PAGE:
A CT scan is medical test that assists physicians in diagnosing and treating a variety of medical conditions. The test is noninvasive, and the entire process of getting the scan only takes about half an hour.
A CT scan uses a combination of high-tech computers and specialized X-ray equipment. This technology is able to produce multiple photos or images of the body's interior, including the bones, internal organs, blood vessels and soft tissue. This scan offers higher clarity and can include more specific details than a standard X-ray.
A variety of techniques allow the radiation amount required for a chest CT scan to be reduced significantly, including new software technology options. The dose can also be altered to reflect the patient's size. A chest CT with a low dose will provide images that can reveal a number of lung diseases and abnormalities. These scans use 65 percent or less ionizing radiation than standard chest CT scans.
Other conditions, such as interstitial lung disease or pulmonary embolism, may not be detected with such a low-dose chest CT. It is up to your radiologist to determine what scan settings should be used for your particular medical problems and the information that needs to be obtained from the CT scan.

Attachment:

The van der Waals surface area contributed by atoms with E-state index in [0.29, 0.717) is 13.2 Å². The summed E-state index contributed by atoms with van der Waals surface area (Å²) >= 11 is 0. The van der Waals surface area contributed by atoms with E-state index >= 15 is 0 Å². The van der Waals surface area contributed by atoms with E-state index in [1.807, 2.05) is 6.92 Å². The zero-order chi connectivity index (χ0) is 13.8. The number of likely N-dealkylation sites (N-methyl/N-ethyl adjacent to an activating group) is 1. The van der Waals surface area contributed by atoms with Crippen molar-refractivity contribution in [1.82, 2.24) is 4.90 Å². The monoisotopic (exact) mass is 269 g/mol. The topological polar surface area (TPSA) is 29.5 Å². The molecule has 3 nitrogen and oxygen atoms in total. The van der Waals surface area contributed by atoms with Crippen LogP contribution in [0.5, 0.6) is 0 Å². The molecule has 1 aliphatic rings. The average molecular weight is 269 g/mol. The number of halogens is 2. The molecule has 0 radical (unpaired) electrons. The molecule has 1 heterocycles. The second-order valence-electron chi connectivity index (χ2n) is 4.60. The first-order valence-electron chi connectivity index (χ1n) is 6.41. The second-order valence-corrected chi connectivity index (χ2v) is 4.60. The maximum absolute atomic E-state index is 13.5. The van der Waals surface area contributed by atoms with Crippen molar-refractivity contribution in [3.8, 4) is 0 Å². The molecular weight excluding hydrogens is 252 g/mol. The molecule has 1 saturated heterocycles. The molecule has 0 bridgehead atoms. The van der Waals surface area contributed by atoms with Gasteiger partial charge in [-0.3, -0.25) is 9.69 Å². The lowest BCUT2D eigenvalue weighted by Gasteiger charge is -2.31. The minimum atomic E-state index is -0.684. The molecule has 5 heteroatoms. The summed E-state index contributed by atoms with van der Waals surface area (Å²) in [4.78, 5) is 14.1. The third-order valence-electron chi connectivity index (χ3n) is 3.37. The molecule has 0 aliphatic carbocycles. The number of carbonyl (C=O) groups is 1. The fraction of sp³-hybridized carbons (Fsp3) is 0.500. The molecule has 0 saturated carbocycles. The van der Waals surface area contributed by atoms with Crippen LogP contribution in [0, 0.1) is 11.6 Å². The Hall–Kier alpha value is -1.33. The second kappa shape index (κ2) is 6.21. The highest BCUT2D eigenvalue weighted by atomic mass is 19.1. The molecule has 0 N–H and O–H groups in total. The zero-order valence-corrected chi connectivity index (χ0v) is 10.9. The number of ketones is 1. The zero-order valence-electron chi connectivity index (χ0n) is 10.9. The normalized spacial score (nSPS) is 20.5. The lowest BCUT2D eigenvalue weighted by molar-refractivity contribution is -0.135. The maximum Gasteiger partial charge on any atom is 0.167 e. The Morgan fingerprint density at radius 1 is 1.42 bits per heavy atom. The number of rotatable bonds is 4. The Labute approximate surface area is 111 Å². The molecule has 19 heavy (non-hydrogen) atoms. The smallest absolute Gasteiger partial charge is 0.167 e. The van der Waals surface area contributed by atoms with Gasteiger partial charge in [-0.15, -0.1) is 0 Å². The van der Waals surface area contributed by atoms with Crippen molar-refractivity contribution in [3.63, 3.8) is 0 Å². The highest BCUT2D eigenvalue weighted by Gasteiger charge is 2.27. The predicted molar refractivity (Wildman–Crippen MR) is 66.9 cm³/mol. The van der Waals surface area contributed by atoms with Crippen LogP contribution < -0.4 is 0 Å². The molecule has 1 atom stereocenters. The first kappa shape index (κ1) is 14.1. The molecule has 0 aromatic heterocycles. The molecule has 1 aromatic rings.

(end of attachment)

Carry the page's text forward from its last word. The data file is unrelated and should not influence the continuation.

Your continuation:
Common uses of chest CT results
Chest CT scans are most frequently used for the following:
Chest CT scans are also used to identify a number of lung disorders, including the following:
Finally, a CT angiogram (CTA) may be used to assess the chest's blood vessels (also known as the arteries and veins). This process consists of a rapid injection of a fluid that includes an iodine-containing substance into a vein while simultaneously getting CT images.
Preparing for a chest CT scan
When you are preparing for a chest CT scan, you should take the following steps: